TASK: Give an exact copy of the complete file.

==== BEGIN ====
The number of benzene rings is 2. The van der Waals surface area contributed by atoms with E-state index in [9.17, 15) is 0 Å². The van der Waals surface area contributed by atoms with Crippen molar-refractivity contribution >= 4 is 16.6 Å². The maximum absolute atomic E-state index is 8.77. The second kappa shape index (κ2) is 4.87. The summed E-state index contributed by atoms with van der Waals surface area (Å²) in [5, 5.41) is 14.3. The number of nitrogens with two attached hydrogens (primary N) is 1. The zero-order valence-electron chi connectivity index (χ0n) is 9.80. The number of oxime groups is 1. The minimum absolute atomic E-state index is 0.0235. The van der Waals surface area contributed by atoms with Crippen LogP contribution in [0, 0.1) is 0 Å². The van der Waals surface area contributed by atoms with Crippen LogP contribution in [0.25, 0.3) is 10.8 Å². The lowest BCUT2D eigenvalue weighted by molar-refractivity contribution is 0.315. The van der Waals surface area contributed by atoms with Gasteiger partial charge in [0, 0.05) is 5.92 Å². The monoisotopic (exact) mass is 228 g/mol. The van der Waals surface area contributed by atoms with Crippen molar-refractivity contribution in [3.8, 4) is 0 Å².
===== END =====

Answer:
The number of benzene rings is 2. The van der Waals surface area contributed by atoms with E-state index in [9.17, 15) is 0 Å². The van der Waals surface area contributed by atoms with Crippen molar-refractivity contribution >= 4 is 16.6 Å². The maximum absolute atomic E-state index is 8.77. The second kappa shape index (κ2) is 4.87. The summed E-state index contributed by atoms with van der Waals surface area (Å²) in [5, 5.41) is 14.3. The number of nitrogens with two attached hydrogens (primary N) is 1. The zero-order valence-electron chi connectivity index (χ0n) is 9.80. The number of oxime groups is 1. The minimum absolute atomic E-state index is 0.0235. The van der Waals surface area contributed by atoms with Crippen LogP contribution in [0, 0.1) is 0 Å². The van der Waals surface area contributed by atoms with Crippen LogP contribution in [0.25, 0.3) is 10.8 Å². The lowest BCUT2D eigenvalue weighted by molar-refractivity contribution is 0.315. The van der Waals surface area contributed by atoms with Gasteiger partial charge in [0, 0.05) is 5.92 Å². The monoisotopic (exact) mass is 228 g/mol. The van der Waals surface area contributed by atoms with Crippen molar-refractivity contribution in [3.8, 4) is 0 Å².